Based on a short story by writer Nick Antosca, Antlers follows small-town schoolteacher Julia (Keri Russell) and her sheriff brother Paul (Jesse Plemons), who discover one of Julia’s students (Jeremy T. Thomas) is secretly keeping a supernatural creature inside his house.
Ahead of the theatrical premiere of Antlers, we spoke to DGC Ontario Sound Editor Nelson Ferreira about his work on the production, the role of sound in horror, what inspired the sound design of the film’s central creature, and more.
Tell us how you became involved with this production.
Our team had worked with Producer/Director Guillermo del Toro since The Strain TV series back in 2014. We’ve also worked with Producer J. Miles Dale on and off since the 90’s. Both are great collaborators and supporters of our work, which culminated in The Shape of Water in 2018 and more recently, [del Toro’s upcoming film] Nightmare Alley.
How do you use sound editing to heighten suspense and scares in a horror production, especially one that features a mysterious creature?
The Picture Editor typically sets the pace and we help set the tone. In both cases, don’t give up too much too soon. Suspense and the art of “hiding in the weeds” is the common denominator in horror. It’s the springboard from which good scares jump. Once it’s revealed itself, a believable and elegant-sounding creature is the payoff that follows a suspenseful set up.
Antlers draws inspiration from the wendigo, a mythological creature that originates from Algonquin folklore. How did that play into designing sound for the film?
The wendigo creature has popped up in a few projects recently and it’s never portrayed the same way. As such we take our lead from what the characters tell us about it. In Antlers, Graham Greene’s character describes the Wendigo as an eternally starving creature, desperate and panicked. Sound Designer Nathan Robitaille is a great researcher, and like any great Sound Designer, he found and made the best human and animal recordings from which he could draw sounds that evoked this feeling.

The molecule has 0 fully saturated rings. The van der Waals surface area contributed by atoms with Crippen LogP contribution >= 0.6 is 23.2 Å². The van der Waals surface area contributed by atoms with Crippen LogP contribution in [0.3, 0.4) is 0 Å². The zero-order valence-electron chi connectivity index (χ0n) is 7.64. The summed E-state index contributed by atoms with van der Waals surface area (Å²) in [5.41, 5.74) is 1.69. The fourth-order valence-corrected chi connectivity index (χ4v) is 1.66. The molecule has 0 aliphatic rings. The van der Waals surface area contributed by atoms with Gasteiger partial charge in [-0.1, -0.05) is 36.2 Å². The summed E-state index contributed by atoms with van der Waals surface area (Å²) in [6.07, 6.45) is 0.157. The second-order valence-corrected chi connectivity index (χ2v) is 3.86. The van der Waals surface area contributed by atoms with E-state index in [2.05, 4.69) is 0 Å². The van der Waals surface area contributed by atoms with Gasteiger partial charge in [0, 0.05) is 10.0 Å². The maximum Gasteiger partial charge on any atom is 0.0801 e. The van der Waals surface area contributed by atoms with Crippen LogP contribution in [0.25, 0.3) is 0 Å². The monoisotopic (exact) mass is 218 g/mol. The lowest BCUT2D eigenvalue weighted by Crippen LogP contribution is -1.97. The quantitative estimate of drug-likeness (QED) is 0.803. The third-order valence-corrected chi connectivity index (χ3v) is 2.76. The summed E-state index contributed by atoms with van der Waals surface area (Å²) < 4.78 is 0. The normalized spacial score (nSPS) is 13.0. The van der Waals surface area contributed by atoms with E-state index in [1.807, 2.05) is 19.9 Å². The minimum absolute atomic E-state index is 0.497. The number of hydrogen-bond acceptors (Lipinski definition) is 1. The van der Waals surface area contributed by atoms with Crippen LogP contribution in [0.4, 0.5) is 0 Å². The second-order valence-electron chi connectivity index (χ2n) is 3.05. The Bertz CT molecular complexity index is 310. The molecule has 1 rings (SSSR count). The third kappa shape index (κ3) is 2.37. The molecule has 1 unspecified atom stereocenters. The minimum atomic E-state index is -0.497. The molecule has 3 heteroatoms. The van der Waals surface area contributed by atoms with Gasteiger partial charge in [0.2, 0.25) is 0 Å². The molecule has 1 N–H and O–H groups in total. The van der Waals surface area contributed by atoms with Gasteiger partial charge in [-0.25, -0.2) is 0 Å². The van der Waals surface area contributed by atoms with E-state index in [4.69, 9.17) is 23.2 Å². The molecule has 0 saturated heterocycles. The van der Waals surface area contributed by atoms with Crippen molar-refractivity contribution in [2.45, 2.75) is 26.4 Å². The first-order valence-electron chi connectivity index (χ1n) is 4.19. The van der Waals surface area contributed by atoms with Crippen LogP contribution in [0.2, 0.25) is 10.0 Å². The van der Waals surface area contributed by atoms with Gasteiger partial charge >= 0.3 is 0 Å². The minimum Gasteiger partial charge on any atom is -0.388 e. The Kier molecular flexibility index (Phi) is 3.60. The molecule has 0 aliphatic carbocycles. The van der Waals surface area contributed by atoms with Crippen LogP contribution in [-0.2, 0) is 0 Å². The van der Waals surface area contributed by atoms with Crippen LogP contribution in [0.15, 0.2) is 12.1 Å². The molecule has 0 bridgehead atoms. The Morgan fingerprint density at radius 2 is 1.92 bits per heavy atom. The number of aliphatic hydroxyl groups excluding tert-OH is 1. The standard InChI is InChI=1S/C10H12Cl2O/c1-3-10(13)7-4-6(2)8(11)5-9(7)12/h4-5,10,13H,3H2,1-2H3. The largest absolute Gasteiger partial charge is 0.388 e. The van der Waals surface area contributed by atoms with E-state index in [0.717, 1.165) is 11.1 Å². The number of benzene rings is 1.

What was your collaborative process with the rest of the DGC Ontario sound team that worked on the film?
Our team consisted of Sound Designer Nathan Robitaille, FX Editor Tyler Whitham, Dialogue Editor John D. Smith and myself as Sound Supervisor. Josh Brown was our Assistant and is now a great FX Editor himself. The project presented many challenges creatively and logistically, especially given the melding of human and animal worlds. Nathan and I have now had a few opportunities to do the “human to creature” handoff and have gotten pretty good at it. Without providing any spoilers, let’s just say that this process on Antlers was especially transformative.
What do you love most about working in Toronto/Ontario?
Toronto has a robust industry with some great talent and as a result, draws in some really interesting projects that in turn require very extensive and creative sound work. The Sound Editing community has blossomed in recent years with a brilliant group of young people establishing themselves in this craft, and bringing with them fresh ideas and aesthetics. I love offering these individuals what I can in terms of experience and opportunities and in turn, I learn a lot from them in terms of working smart, enthusiastically and keeping it fun!